Here is more information that will tell you about sailing on SF Bay. From my POV, SF has the very best sailing conditions during the summer months, if you like wind and challenges.

San Francisco Bay is one of the best places on the planet for sailing, so I have no doubt you will find any kind of challenge or fun you seek there. I sailed there for years and enjoyed it very much. Have fun!

Since you are new to sailing SF, and I assume you would like to learn good places to sail, I will give you a link to a guide that is concise but helpful. It shows and tells with some good insights. It even has an itinerary for a day sail around the bay with tips on direction to go and places to see and things to do. I hope it gives you a good start. It was published by "Latitude 38" the local sailing rag (magazine) that has long been a source for good stuff related to sailing in the SF Bay. I really wish I had seen this when I first moved to SF and started sailing there. I only learned this stuff over time and observation. It is a handy guide, I would keep on my iPad on my boat if I was there now.

Learn about the "South Tower" as a hazard during tidal changes.

http://www.latitude38.com/features/BaySailingGuide.pdf
_____________

Want to Go Out the Gate?

Sailing Out the Gate under the Golden Gate Bridge is a great experience.

I am not trying to discourage you from going Out the Gate, as I always enjoyed that and greatly enjoyed sailing under the GG Bridge. But, just outside the Gate there are some risky areas that sailors should recognize (Potato Patch, SF Bar), especially because of the possibility of "rogue waves" and "sneaker waves" in that area. Sailboats have been capsized and lost there.
Here is a special article you should read, because the Golden Gate area has some special challenges and hazards you should be aware of before taking your boat "out the Gate."

Don't go out the Golden Gate unless you are prepared and aware of the natural features (bar) AND the large Vessel Traffic shipping lane.

The San Francisco Bar | CoastsideFishingClub.com

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What about the Wind?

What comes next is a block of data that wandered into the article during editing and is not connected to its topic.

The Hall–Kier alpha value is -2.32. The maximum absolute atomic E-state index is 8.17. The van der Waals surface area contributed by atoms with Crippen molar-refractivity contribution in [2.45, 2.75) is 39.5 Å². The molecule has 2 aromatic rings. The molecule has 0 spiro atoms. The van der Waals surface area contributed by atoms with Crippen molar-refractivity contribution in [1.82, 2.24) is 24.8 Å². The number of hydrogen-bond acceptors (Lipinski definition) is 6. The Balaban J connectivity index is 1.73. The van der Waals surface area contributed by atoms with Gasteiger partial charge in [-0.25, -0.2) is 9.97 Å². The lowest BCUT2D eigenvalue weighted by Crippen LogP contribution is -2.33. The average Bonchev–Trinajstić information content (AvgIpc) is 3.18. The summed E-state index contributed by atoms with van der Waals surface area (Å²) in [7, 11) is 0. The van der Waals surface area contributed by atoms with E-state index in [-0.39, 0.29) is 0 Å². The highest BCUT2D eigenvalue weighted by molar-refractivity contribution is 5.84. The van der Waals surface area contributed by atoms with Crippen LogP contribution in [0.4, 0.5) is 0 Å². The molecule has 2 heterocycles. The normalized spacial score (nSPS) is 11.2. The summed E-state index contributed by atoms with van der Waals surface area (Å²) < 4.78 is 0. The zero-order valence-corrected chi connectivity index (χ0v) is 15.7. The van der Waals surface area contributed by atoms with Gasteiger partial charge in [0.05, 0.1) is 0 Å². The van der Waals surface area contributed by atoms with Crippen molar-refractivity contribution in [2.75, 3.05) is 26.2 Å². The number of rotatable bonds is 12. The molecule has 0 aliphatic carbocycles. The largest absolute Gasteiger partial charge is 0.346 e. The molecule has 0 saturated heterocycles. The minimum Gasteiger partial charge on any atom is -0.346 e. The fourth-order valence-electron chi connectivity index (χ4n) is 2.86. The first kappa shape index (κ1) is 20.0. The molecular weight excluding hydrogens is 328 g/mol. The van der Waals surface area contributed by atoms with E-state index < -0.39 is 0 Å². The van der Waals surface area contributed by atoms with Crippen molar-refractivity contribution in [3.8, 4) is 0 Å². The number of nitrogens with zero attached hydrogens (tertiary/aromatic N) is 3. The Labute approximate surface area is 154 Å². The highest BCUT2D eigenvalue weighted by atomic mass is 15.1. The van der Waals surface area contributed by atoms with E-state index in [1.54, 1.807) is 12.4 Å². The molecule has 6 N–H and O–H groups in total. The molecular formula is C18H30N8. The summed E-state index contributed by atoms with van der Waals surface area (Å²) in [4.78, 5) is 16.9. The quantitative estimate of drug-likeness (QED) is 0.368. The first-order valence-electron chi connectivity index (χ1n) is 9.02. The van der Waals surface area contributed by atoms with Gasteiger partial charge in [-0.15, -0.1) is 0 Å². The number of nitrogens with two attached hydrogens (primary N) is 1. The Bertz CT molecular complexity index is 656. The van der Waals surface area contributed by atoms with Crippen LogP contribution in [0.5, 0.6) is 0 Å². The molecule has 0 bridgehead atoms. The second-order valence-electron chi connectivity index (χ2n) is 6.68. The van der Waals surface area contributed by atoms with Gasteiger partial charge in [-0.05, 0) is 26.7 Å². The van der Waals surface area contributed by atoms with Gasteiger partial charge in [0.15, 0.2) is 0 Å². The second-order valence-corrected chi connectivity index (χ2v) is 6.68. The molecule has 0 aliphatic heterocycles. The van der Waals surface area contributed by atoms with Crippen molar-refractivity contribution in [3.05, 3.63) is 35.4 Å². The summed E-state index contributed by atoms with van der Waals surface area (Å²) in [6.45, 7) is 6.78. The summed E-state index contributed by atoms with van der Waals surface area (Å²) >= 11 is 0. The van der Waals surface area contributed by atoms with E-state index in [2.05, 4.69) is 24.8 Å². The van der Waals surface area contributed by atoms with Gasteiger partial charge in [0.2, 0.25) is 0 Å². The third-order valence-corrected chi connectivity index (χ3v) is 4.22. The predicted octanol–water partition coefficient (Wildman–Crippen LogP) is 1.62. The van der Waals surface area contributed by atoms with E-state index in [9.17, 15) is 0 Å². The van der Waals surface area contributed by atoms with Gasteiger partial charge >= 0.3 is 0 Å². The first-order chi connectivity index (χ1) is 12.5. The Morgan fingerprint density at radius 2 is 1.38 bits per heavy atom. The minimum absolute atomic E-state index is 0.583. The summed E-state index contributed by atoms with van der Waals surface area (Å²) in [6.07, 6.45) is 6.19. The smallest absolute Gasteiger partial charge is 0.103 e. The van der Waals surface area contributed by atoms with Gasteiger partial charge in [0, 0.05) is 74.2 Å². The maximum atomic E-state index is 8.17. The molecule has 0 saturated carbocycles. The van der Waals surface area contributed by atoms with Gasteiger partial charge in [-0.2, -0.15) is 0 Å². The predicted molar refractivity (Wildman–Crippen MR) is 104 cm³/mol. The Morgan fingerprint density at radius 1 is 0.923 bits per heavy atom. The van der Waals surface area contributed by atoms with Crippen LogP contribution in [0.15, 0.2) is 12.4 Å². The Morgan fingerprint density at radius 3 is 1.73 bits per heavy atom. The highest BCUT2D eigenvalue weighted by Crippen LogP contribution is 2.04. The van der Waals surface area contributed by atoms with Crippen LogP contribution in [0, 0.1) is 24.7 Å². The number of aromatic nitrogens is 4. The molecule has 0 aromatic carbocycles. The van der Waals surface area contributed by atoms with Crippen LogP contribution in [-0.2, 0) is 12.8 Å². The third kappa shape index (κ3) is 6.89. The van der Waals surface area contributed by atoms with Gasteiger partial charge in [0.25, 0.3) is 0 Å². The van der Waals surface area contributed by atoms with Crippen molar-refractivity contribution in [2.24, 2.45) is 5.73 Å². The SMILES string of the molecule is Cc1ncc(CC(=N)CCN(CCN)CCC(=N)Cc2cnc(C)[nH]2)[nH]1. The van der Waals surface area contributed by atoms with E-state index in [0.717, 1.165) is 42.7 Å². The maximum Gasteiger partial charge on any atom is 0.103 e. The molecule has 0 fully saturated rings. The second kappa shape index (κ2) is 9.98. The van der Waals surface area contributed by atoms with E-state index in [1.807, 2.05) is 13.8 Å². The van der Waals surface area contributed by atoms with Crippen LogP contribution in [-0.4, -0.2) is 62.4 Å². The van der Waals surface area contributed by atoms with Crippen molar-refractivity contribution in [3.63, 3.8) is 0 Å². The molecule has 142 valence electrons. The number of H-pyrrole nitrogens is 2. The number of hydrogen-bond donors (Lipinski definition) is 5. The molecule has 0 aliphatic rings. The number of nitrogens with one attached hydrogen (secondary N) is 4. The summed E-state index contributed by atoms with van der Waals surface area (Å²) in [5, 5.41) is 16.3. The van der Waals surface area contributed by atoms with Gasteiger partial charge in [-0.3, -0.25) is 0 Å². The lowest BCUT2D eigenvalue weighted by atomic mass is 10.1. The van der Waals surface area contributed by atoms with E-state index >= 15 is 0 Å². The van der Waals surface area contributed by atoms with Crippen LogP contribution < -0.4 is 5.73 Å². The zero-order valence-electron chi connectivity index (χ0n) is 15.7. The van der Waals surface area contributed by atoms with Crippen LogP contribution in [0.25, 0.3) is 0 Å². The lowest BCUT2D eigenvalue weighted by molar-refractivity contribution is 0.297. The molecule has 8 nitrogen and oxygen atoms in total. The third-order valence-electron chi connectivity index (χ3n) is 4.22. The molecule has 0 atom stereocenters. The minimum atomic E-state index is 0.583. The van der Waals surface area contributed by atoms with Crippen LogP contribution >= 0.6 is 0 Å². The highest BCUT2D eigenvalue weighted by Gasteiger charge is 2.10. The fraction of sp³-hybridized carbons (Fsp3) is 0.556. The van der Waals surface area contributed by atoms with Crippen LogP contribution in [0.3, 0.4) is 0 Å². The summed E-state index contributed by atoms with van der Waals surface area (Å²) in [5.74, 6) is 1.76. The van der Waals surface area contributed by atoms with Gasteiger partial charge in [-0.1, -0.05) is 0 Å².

What follows is something I wrote and put together based on some research I did earlier this year.

What does San Francisco offer sailors?
Wind! The San Francisco Bay offers predictable stronger than average winds and many sailing challenges. According to NOAA statistics, San Francisco has the highest average wind speed of any US city during the summer months (SF averages 13-14 mph in the city).

But, even higher than the average for that entire city, there is the area of the SF Bay where sailors love to sail during the summer, it is known as "The Slot." For example, typical daily winds in the summer months are 20-30 knots in an area known as the "slot" (it runs under the Golden Gate Bridge towards Alcatraz). That higher wind gives you chances to reef a mainsail for real. There are also tidal changes, strong currents, fog, ship traffic, hundreds of sailboats sailing around for practicing right of way, etc. All of that will provide valuable experience that prepares one for coastal sailing without going "off shore."

Here is a NOAA wind forecast for San Francisco Bay Saturday June 13, 2015. Notice that the wind increases in the afternoon up to 30 knots!
TODAY...SW WINDS 5 TO 15 KT...INCREASING TO 15 TO 30 KT THIS AFTERNOON. PATCHY FOG IN THE MORNING. 

TONIGHT...SW WINDS 15 TO 30 KT...DECREASING TO 5 TO 15 KT AFTER MIDNIGHT. PATCHY FOG AFTER MIDNIGHT. 

SUN...SW WINDS 10 KT...INCREASING TO 15 TO 25 KT IN THE AFTERNOON. PATCHY FOG IN THE MORNING. 

SUN NIGHT...SW WINDS 15 TO 25 KT. PATCHY FOG AFTER MIDNIGHT.
SOURCE: San Francisco Sailing Weather
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Same Day Forecast Comparisons?
(June 13, 2015)
In comparison to San Francisco, the same day forecast for San Diego was 5mph increasing up to 10mph in the afternoon. In other words, only 30% of the wind predicted that same day in San Francisco.
San Diego? Wind up to 10 mph.
Chicago (The "Windy City" ?) Wind up to 5 mph.
Pensacola? Wind up to 14 mph.
Miami? Wind up to 15 mph.
Boston? Wind up to 7 mph.
Long Beach (LA) California? Wind up to 9 mph.
Tampa Bay (Florida)? Wind up to 9 mph.
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There is a lot of information about the San Francisco Bay Area in previous threads/discussions on the forum. Here is a link to many found in CF. If you read some of these, I know you will find many answers to your likely questions.

San Francisco bay area - Google Search
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Old 22-09-2015, 11:42   #7
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Re: Moving to San Fransisco from San Diego

Drive time is going to be an issue. Bay Area traffic is pleasantly unpleasant at the best of times. That being said, you will love the sailing.
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Old 22-09-2015, 13:02   #8
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Re: Moving to San Fransisco from San Diego

The sailing in SF Bay is exhilarating. Winds are quite a bit higher then SD. I grew up sailing SF Bay and kept a boat in SD for about two years. Sailing in SD we used to go to the few anchorages and then anchor for the night. It was lots of fun. Sailing in SF you sail in strong winds more often then not. It really depends on what you enjoy about sailing. I used to race a lot and thought SF Bay was great for that. Then as I started cruising I found that SD had more places to visit then SF.